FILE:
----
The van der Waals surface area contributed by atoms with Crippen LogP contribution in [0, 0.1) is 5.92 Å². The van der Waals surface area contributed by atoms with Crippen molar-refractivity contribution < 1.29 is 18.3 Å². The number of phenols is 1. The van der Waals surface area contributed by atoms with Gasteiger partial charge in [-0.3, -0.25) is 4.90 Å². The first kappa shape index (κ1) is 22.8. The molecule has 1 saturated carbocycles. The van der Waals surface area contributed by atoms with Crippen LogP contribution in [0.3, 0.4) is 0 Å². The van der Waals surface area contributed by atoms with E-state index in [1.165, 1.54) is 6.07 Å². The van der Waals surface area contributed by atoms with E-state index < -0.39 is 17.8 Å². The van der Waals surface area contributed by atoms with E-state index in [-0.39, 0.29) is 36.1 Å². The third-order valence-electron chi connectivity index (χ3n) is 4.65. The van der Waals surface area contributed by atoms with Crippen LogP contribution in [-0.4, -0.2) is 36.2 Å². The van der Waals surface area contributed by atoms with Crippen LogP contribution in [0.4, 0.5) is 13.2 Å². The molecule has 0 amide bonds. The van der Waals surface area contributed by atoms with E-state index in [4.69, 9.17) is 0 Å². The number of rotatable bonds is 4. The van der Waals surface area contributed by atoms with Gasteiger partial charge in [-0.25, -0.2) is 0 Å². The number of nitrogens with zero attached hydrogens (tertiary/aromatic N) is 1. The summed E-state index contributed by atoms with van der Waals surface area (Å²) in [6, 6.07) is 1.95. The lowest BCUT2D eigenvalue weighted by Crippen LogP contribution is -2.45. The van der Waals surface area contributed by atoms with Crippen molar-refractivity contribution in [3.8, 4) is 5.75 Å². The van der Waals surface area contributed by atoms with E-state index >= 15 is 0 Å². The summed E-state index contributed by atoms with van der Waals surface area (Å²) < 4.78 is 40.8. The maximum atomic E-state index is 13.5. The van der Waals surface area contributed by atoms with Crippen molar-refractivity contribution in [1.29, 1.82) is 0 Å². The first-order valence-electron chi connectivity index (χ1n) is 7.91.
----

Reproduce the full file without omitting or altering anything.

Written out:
The van der Waals surface area contributed by atoms with Crippen LogP contribution in [0, 0.1) is 5.92 Å². The van der Waals surface area contributed by atoms with Crippen molar-refractivity contribution < 1.29 is 18.3 Å². The number of phenols is 1. The van der Waals surface area contributed by atoms with Gasteiger partial charge in [-0.3, -0.25) is 4.90 Å². The first kappa shape index (κ1) is 22.8. The molecule has 1 saturated carbocycles. The van der Waals surface area contributed by atoms with Crippen LogP contribution in [0.3, 0.4) is 0 Å². The van der Waals surface area contributed by atoms with E-state index in [1.165, 1.54) is 6.07 Å². The van der Waals surface area contributed by atoms with E-state index < -0.39 is 17.8 Å². The van der Waals surface area contributed by atoms with E-state index in [-0.39, 0.29) is 36.1 Å². The third-order valence-electron chi connectivity index (χ3n) is 4.65. The van der Waals surface area contributed by atoms with Crippen LogP contribution in [-0.4, -0.2) is 36.2 Å². The van der Waals surface area contributed by atoms with Crippen LogP contribution in [0.4, 0.5) is 13.2 Å². The molecule has 0 amide bonds. The van der Waals surface area contributed by atoms with E-state index in [4.69, 9.17) is 0 Å². The number of rotatable bonds is 4. The van der Waals surface area contributed by atoms with Gasteiger partial charge in [-0.25, -0.2) is 0 Å². The number of nitrogens with zero attached hydrogens (tertiary/aromatic N) is 1. The summed E-state index contributed by atoms with van der Waals surface area (Å²) in [6, 6.07) is 1.95. The lowest BCUT2D eigenvalue weighted by Crippen LogP contribution is -2.45. The van der Waals surface area contributed by atoms with Crippen molar-refractivity contribution in [3.8, 4) is 5.75 Å². The van der Waals surface area contributed by atoms with E-state index >= 15 is 0 Å². The summed E-state index contributed by atoms with van der Waals surface area (Å²) < 4.78 is 40.8. The maximum atomic E-state index is 13.5. The van der Waals surface area contributed by atoms with Crippen molar-refractivity contribution in [1.29, 1.82) is 0 Å². The first-order valence-electron chi connectivity index (χ1n) is 7.91.